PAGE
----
Kathryn’s guest post for the blog ‘The Medieval World’ went into more detail about this most physically active of kings:
There were certain outdoor pursuits which most royal and noble men of the Middle Ages enjoyed: jousting, hunting and hawking. Participation in these activities was conventional and expected for men of a certain rank, but one king, however, preferred much more unusual hobbies. He was Edward II.
From his youth he devoted himself in private to the art of rowing and driving carts, of digging ditches and thatching houses, as was commonly said, and also with his companions at night to various works of ingenuity and skill, and to other pointless trivial occupations unsuitable for the son of a king,’ commented the Lanercost chronicler disapprovingly. Edward II loved building walls, swimming, rowing, hedging, working with wrought iron and shoeing horses, and not only did he enjoy such hobbies, he showed talent for them: the Scalacronica, a chronicle written by the son of a knight who had known Edward well, called him ‘very skilful in what he delighted to employ his hands upon.
Most unusually for the fourteenth century, Edward II loved being around water, swimming and rowing. In February 1303 before his accession, when he was eighteen, he had to pay four shillings in compensation to his Fool Robert Bussard or Buffard, because the two men went swimming together in the Thames at Windsor and Robert was injured in some way by ‘the trick (Edward) played on him in the water……
Some extant entries in Edward II’s household accounts also provide a glimpse into his love of spending time with his common subjects and watching or taking part in their activities. In November 1322 near Doncaster, he stood by a river to watch fishermen fishing, shortly afterwards went to the forge at Temple Hirst in Yorkshire to chat to his blacksmith John Cole, and in May 1326 invited a group of shipwrights to stay with him at Kenilworth Castle. In August 1326, the king joined in when a group of men were hired to make hedges and a ditch in the park of Kenilworth Castle, and some weeks earlier had bought drinks for a group of men hired to clean the ditches around Edward’s London manor of Burgundy ‘in the king’s presence.’ There are many other such entries.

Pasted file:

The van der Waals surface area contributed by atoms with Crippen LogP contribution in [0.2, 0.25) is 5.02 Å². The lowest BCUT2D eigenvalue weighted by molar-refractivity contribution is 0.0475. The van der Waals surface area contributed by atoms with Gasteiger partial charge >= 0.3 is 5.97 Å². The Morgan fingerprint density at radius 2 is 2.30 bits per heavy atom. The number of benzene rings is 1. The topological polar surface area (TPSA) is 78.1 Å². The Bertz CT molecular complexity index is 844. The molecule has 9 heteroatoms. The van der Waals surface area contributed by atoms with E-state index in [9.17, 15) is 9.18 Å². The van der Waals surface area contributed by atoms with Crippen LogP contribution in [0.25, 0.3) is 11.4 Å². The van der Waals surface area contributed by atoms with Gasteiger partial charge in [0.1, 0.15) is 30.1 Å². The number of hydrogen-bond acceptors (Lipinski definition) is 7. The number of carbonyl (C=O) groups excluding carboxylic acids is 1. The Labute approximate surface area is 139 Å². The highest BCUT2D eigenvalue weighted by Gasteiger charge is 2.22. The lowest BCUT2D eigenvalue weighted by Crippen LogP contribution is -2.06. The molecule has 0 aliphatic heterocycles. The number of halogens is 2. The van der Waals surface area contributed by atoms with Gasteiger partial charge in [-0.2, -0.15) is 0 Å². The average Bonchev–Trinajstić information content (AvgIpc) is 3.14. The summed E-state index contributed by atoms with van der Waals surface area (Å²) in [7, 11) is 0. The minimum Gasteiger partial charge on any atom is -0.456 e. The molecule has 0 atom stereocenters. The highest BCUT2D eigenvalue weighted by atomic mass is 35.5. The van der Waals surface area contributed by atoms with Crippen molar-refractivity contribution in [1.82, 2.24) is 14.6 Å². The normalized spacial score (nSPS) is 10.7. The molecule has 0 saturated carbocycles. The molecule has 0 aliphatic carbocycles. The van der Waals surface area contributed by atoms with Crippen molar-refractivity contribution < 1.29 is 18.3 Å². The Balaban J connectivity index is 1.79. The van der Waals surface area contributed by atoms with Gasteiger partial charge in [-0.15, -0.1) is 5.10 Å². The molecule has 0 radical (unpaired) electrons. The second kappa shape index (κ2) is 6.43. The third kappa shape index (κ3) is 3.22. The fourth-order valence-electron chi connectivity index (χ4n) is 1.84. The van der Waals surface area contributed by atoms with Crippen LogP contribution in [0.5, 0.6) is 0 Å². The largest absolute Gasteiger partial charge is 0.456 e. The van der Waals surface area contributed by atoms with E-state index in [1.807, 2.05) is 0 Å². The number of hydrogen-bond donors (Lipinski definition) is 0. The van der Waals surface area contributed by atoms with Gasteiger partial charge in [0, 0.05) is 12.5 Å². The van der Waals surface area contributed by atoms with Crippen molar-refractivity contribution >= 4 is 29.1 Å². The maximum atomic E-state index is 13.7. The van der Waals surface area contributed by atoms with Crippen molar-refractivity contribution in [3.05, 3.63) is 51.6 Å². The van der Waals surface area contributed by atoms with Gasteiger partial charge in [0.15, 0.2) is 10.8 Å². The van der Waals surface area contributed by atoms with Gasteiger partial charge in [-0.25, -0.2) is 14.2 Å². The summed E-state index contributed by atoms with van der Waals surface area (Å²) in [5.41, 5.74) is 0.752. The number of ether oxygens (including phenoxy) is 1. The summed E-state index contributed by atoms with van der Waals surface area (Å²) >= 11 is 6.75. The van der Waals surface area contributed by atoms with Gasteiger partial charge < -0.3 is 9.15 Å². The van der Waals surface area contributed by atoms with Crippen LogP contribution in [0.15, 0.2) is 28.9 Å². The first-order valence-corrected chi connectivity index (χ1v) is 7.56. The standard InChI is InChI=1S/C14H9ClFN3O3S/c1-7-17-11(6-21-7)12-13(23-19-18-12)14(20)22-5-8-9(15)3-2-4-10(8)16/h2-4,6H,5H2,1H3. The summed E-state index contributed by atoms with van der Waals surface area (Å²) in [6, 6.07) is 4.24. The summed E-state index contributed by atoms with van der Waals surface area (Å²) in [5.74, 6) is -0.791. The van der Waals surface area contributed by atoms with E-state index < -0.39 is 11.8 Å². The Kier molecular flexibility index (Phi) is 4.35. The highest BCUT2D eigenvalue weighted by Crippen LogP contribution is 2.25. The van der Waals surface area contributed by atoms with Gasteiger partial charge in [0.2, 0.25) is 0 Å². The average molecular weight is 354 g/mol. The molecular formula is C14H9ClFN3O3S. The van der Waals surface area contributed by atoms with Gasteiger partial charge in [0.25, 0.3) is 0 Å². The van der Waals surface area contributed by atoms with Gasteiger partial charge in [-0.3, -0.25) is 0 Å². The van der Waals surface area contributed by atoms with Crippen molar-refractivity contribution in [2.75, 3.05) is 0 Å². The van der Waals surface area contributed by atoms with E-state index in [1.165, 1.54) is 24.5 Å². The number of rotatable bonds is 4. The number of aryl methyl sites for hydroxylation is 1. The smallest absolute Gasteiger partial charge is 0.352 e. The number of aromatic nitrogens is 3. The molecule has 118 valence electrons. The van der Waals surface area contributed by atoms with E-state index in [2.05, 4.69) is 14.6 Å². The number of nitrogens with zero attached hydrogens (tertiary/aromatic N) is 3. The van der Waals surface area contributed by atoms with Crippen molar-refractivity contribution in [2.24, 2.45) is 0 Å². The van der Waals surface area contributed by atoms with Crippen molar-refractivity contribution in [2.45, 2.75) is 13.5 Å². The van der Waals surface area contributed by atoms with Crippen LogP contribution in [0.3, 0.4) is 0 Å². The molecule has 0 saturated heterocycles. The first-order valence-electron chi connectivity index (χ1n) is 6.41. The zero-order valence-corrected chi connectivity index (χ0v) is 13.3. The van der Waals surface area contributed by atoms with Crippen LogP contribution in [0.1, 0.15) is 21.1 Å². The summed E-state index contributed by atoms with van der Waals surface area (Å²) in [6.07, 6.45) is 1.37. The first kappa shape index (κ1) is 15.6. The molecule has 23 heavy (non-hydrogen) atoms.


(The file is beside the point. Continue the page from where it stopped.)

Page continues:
All fourteenth-century chroniclers who describe Edward II’s appearance comment on his enormous strength: ‘he was one of the strongest men in his realm’;’’handsome in body and great of strength’; ‘tall and strong, a fine figure of a handsome man’ and so on. Edward revelled in his strength and in his excellent health and fitness; he loved the outdoors and demanding physical exercise; he was as far removed from the caricatured feeble court fop he is depicted as in (the 1995 Mel Gibson film) Braveheart and much modern fiction as any man possibly could be…..
Whilst propelling a boat by means of oars and paddles has been around since before recorded history, this task has mostly been carried out for necessary and practical purposes. Almost certainly, many of the working men who crewed these boats would have raced each other at some time, but they would have been motivated by prize money produced by gambling rather than by the thrill of the race itself. The idea of rowing for pleasure by the wealthy, privileged and powerful is popularly supposed to be a relatively modern one but I now find that Kathryn has uncovered several (frustratingly brief) fourteenth-century references to Edward II’s involvement in rowing as a leisure activity.
Edward II: The Unconventional King:
In the autumn of 1315, Edward went on holiday to the Fens (a marshy region of eastern England) with ‘a great concourse of common people’……. Centuries ahead of his time in recognising the pleasures of taking holidays by water, he spent a congenial month from mid-September to mid-October rowing and swimming at King’s Lynn in Norfolk and at Fen Ditto and Impington near Cambridge, though he fell into the water and nearly drowned ‘while rowing about on various lakes……’ (One of Edward’s critics) sneered at the king’s holiday, saying sarcastically that Edward went to the Fens to ‘refresh his soul with many waters’, a perfectly normal thing to do in later centuries but very strange to the fourteenth-century mind.
An e-mail from Kathryn contained this delightful snippet of information:
It was known in Scotland that Edward loved rowing, and after (he humiliatingly lost the battle of Bannockburn to Robert Bruce, King of Scotland in 1314) a mocking poem was written about him, using the traditional oarsman’s chant of ‘Heavalow, Rumbelow’: